Cupertino Single-Use Plastics

April 23, 2022

OCupertino City Council is currently considering a new law that, if implemented, would ban all restaurants from using single-use plastics starting June of 2023. The draft ordinance extends the 2014 restaurant ban on expanded polystyrene (EPS) foam foodware. It aligns with the Council’s adoption of a Zero Waste Policy in 2017, favoring reusable foodware over single-use items.

The draft law is based on environmental concerns such as microplastics and how plastic foodware is often only used once and briefly. For example, it only takes 20 minutes to finish a large boba drink, but after being thrown out, the plastic ends up in a landfill, where it does not biodegrade for hundreds of years. Instead, it breaks into smaller microplastics that end up in the ocean, air, soil and humans. According to a study conducted by the University of Newcastle in 2019, the average person consumes around five grams of plastic every week, or “the equivalent to a credit card’s worth of microplastics.” 

Moreover, the entire life cycle of a piece of plastic is harmful, from the production process where factories pollute surrounding air and water to toxic chemicals leached into food and beverages. According to Bennington College and Beyond Plastics, the plastic industry “releases at least 232 million tons of greenhouse gasses each year,” contributing to global warming. Furthermore, only 8.7% of plastic gets recycled (Environmental Protection Agency 2018), and of that number, many are “downcycled” or turned into products that cannot be recycled again.

Focusing more specifically on Cupertino, a pre-COVID 2018 and 2019 study found that residents and businesses discard over 300 tons of single-use foodware and expanded polystyrene packing material per year. “This tonnage amount has likely increased because of the pandemic and increased takeout food orders,” Cupertino Environmental Programs Manager Ursula Syrova said in a City Council Staff Report on March 1, 2022.

If passed, the ordinance would call for changes in two phases. The first phase would require food service ware such as “utensils, chopsticks, condiment cups and packets, straws, stirrers, splash sticks, and cocktail sticks [to] be provided only upon request by customers,” effective on June 1, 2022. In June of 2023, a second stricter phase would be implemented, requiring food services to prohibit all single-use and bio-plastics and enforce reusable ware for dining on-site. Restaurants would serve takeout in “paper, wood, bamboo, other fiber-based compostable food service ware [or] containers made entirely from aluminum,” according to the March 1 proposal. However, “Plastic straws would be allowed for those with medical need,” for example, those with neuromuscular disabilities.

These requirements would be similar to legislation previously passed in Mountain View and Palo Alto. The report prepared by Syrova also suggested future recommendations for 2024, including banning the local sale of single-use plastic foodware, testing a reusable to-go program, expanding the ban beyond food service ware and potentially charging customers who purchase single-use foodware.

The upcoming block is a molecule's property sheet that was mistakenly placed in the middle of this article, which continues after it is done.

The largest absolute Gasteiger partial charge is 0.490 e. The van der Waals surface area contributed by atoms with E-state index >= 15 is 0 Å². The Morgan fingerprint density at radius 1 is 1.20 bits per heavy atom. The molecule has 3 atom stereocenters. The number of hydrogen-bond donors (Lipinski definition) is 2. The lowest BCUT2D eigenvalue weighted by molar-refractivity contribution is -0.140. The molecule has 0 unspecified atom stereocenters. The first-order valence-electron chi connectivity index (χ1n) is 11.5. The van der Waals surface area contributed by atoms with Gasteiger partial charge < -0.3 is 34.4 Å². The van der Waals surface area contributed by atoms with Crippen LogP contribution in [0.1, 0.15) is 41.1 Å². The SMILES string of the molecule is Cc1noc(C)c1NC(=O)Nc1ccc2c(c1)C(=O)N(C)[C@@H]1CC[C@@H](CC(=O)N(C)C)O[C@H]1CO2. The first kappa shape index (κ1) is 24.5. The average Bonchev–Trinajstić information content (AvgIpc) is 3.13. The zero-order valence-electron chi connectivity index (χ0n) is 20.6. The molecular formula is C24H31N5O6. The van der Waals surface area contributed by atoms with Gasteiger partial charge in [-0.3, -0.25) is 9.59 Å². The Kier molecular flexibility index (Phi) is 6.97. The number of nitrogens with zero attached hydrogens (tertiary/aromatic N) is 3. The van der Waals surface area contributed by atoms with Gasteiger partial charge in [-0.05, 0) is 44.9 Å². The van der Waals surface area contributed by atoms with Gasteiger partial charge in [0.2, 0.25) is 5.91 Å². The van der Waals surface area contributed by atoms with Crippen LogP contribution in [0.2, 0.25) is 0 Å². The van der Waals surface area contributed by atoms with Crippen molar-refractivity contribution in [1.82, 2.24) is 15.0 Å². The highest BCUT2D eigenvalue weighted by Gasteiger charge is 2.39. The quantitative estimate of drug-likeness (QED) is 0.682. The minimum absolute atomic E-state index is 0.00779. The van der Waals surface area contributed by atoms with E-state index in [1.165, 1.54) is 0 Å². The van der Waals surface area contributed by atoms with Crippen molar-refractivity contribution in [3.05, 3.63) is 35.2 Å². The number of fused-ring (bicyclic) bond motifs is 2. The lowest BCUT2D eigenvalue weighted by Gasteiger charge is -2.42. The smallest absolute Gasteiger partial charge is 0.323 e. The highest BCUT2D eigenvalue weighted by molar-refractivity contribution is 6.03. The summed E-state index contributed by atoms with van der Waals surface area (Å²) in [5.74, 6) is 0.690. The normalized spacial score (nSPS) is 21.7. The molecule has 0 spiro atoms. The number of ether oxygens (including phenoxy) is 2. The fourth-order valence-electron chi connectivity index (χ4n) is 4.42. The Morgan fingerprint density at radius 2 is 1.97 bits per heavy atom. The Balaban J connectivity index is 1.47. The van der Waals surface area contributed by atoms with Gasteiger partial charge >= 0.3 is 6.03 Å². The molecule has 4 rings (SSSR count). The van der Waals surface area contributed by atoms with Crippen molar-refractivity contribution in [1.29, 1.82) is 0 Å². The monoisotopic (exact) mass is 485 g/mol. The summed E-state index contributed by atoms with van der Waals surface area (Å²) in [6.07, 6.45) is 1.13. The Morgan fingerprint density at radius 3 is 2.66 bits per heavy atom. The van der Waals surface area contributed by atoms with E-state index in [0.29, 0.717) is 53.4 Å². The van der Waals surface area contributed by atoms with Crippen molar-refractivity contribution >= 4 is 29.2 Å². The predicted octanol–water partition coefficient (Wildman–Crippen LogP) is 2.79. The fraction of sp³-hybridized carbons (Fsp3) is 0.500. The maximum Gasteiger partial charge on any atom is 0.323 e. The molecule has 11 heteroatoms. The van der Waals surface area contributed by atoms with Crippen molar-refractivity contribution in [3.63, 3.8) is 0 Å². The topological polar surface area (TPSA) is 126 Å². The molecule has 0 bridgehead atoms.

On March 1, at a preliminary Study Session surrounding the ordinance, Cupertino High School Senior and Cupertino Chapter of Silicon Valley Youth Climate Action Student Leader Gwyn Azar supported the draft ordinance. Silicon Valley Youth Climate Action is a youth nonprofit that empowers “teens and young adults to combat climate change with impactful education and policy initiatives.”

Said Azar, “This is going to be a very necessary change in our society at large, and it’s very encouraging to see Cupertino stepping up and joining the efforts of other municipalities in the area leading the way in reducing our plastic waste.”

Azar is not the only proponent of this piece of legislation. When Recology, Cupertino’s waste management company that “provides collection and disposal of municipal solid waste, recycling, and [compost]” services, was asked about their view on the proposed law, said General Manager John Zirelli, “Myself and Recology support the […] eliminating plastics that are not recyclable. […] I think it’s a good policy, especially as the plastic markets get more, you know, difficult to find homes for, so […] we support it.” 

However, a 2021 survey of 100 local restaurants raised concerns about the increased cost and availability of compliant compostable food service ware. As noted in the survey report, “57% of those surveyed indicated they were interested in technical or financial assistance to help make the required changes.” Councilmembers were especially concerned about boba tea shops that rely on plastic cups and heat seals to package their products.

Additionally, businesses were open to switching to reusable food ware “but worried about changing their operations, had concerns about safety against [COVID], and thought that staffing for dishwashing or dish storage might be an issue.”

Despite this hesitance, “Food facilities survey results indicated that the cost is similar to what they are paying now and if there is technical assistance available to help offset increased costs, these managers would also widely support a foodware ordinance.” The City Council began discussing potential financial assistance and making exceptions for struggling businesses during their March 1, 2022 meeting, which may assuage these concerns. Since then, the draft ordinance has been on the agenda to be discussed.

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